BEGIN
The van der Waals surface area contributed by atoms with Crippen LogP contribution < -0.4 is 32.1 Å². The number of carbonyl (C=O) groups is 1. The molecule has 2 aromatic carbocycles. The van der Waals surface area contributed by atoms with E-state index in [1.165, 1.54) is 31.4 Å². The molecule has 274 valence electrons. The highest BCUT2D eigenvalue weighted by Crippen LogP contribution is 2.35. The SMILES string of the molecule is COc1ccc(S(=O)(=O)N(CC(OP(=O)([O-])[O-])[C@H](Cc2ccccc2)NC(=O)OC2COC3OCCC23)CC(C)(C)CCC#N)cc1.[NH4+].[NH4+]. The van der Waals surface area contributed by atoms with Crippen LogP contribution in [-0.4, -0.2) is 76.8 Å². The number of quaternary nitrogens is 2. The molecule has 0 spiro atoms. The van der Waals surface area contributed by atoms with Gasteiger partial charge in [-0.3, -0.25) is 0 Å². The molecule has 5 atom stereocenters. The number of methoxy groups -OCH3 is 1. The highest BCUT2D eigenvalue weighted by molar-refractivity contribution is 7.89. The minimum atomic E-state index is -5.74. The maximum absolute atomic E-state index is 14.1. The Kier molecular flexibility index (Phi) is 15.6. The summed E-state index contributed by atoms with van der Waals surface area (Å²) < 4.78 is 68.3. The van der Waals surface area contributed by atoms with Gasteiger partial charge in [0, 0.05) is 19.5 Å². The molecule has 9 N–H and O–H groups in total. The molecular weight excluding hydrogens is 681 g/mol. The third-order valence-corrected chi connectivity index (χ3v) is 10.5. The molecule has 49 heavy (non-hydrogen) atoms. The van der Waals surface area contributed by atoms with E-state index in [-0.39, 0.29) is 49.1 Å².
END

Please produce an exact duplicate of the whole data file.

The van der Waals surface area contributed by atoms with Crippen LogP contribution < -0.4 is 32.1 Å². The number of carbonyl (C=O) groups is 1. The molecule has 2 aromatic carbocycles. The van der Waals surface area contributed by atoms with E-state index in [1.165, 1.54) is 31.4 Å². The molecule has 274 valence electrons. The highest BCUT2D eigenvalue weighted by Crippen LogP contribution is 2.35. The SMILES string of the molecule is COc1ccc(S(=O)(=O)N(CC(OP(=O)([O-])[O-])[C@H](Cc2ccccc2)NC(=O)OC2COC3OCCC23)CC(C)(C)CCC#N)cc1.[NH4+].[NH4+]. The van der Waals surface area contributed by atoms with Crippen LogP contribution in [-0.4, -0.2) is 76.8 Å². The number of quaternary nitrogens is 2. The molecule has 0 spiro atoms. The van der Waals surface area contributed by atoms with Gasteiger partial charge in [-0.3, -0.25) is 0 Å². The molecule has 5 atom stereocenters. The number of methoxy groups -OCH3 is 1. The highest BCUT2D eigenvalue weighted by molar-refractivity contribution is 7.89. The minimum atomic E-state index is -5.74. The maximum absolute atomic E-state index is 14.1. The Kier molecular flexibility index (Phi) is 15.6. The summed E-state index contributed by atoms with van der Waals surface area (Å²) < 4.78 is 68.3. The van der Waals surface area contributed by atoms with Gasteiger partial charge in [0, 0.05) is 19.5 Å². The molecule has 9 N–H and O–H groups in total. The molecular weight excluding hydrogens is 681 g/mol. The third-order valence-corrected chi connectivity index (χ3v) is 10.5. The molecule has 49 heavy (non-hydrogen) atoms. The van der Waals surface area contributed by atoms with E-state index in [-0.39, 0.29) is 49.1 Å².